This is the third installment in the series “A Kiss Should Mean Something”. This series explores the Church’s teachings with regard to human sexuality.
There is a song that has been burning up the Top 40 airwaves in the last several months. It is currently #3 (week of January 31 to February 6) with 16,686 spins this week in the USA. The name of the song is “Take Me to Church” by Hozier. I have heard this song at least a couple hundred times. However, it was just recently that a particular line caught my attention. The line is as follows, “My church offers no absolutes, she tells me ‘Worship in the bedroom’. The only heaven I’ll be sent to is when I’m alone with you”.
Although this song seems to be approaching sex from a lustful position, the words themselves are still convicting. When I heard “Worship in the bedroom”, it made me think about the Church’s teaching with regard to marriage and sexuality. The Catechism tells us, “God is love and in himself He lives a mystery of personal loving communion. Creating the human race in His own image… God inscribed in the humanity of man and woman the vocation and thus the capacity and responsibility of love and communion” (CCC, 2331)¹. There is no closer bond between a man and woman than the marital embrace. In that embrace, we get as close as we can to the relationship that exists between Christ and the Church.
I am reminded of the story of Tobias and Sarah from the Book of Tobit. Sarah is a young woman from Media who is in great despair, for she has been married seven times and each husband has died on their wedding night before they could consummate the marriage. They were killed by the demon of lust. After Tobias and Sarah are married, but before they are to consummate the marriage, Tobias said to Sarah, “Sister, get up, and let us pray and implore our Lord that he grant us mercy and safety” (Tobit 8:4)². After they prayed together Tobias said, “And now, O Lord, I am not taking this sister of mine because of lust, but with sincerity. Grant that I may find mercy and may grow old together with her” (Tobit 8:7)³. Needless to say, Tobias is not killed by the demon of lust. This story is one that reminds us not only of the importance of prayer in a marriage, but specifically in the bedroom. I am also reminded of Father Patrick Peyton’s famous quote, “The family that prays together stays together”.
As human beings, we are sensual creatures. We experience the world around us with our senses and through our bodies. It is also through our bodies that we worship God – especially in the marital embrace. When a husband and wife give themselves to one another wholly and completely, they leave nothing back. Just as Christ left nothing back when He gave Himself to the Church on the Cross. Saint Paul tells us, “Be subject to one another in reverence to Christ… For this reason a man shall leave his father and mother and be joined to his wife, and the two shall become one flesh” (Ephesians 5:21, 31)4. In being subject to one another, we give ourselves at all times to our spouse. If we use contraception, we hold a part of ourselves back – our fertility. We do not give ourselves wholly and completely to our spouse. Likewise, a husband and wife may become one flesh through the union of bodies, but marriage is ordered toward the procreation of children (CCC, 1601)5. Only through procreation does the flesh of the man and woman literally become one new flesh.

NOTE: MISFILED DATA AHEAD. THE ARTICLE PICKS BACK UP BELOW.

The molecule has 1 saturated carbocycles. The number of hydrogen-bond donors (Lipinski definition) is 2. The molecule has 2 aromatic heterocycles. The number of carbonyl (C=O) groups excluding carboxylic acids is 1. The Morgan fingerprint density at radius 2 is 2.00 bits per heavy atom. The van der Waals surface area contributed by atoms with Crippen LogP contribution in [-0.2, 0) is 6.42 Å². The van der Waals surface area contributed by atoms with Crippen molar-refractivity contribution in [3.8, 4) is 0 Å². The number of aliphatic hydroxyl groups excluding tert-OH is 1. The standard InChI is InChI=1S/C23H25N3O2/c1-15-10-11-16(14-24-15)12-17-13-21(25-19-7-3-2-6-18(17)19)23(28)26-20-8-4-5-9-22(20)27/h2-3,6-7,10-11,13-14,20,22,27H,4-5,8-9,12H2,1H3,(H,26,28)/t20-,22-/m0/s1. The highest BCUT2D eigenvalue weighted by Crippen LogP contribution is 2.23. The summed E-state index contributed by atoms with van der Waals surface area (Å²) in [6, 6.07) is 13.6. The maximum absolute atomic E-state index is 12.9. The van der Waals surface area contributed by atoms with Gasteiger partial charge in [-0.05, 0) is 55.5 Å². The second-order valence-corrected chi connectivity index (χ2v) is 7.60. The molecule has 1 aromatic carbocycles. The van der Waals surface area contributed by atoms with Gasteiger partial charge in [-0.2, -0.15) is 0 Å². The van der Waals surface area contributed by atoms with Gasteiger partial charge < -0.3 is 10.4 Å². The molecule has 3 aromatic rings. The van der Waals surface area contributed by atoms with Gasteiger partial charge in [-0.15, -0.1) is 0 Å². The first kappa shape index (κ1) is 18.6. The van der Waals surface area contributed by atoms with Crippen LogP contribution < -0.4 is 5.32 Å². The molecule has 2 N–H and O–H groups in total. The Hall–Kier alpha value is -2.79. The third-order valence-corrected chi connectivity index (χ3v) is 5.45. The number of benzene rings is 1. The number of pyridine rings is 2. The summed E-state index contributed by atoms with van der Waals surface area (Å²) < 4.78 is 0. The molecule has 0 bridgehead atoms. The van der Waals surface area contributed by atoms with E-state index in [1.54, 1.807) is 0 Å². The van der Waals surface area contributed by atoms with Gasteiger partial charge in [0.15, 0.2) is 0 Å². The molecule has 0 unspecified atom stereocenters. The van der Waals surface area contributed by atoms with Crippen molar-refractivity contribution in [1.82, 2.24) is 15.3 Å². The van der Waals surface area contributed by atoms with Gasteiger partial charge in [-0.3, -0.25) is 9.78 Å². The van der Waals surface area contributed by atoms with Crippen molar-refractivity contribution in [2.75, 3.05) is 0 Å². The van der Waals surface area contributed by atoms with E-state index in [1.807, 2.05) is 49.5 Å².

As I witness all the hype surrounding the theatrical release of 50 Shades of Grey it is extremely evident that our society has completely lost sight of what sex is. It has been demoted from the holiest of human acts (outside of the Mass) to a recreational activity. WE, the Church are at least partly to blame for that. Clergy and the laity alike do not speak out enough against the prevailing culture. We live in a society that hates Scripture but loves to take Scripture out of context. Matthew 7:1 says, “Judge not”6 and that is where most people stop reading. “Who are we to judge what someone else does in the bedroom?” I was asked yesterday. We are our brother’s keep, regardless of how Cain felt. It is our duty as Christians to see that our brothers and sisters make it to Heaven. Yes, people will do what they want, but we cannot just sit back and watch them travel down the road to perdition without at least shouting out a few warnings.
Remember the next time you embrace your spouse that your relationship is a visible representation of Christ’s love for the Church. Embrace them the way Christ has embraced all of us and remember that marriage is a free, total, faithful and fruitful gift of yourself to your spouse.
- Catechism of the Catholic Church, paragraph 2331
- Tobit 8:4 – Revised Standard Version (Catholic Edition)
- Tobit 8:7 – Revised Standard Version (Catholic Edition)
- Ephesians 5:21, 31 – Revised Standard Version (Catholic Edition)
- Catechism of the Catholic Church, paragraph 1601
- Matthew 7:1 – Revised Standard Version (Catholic Edition)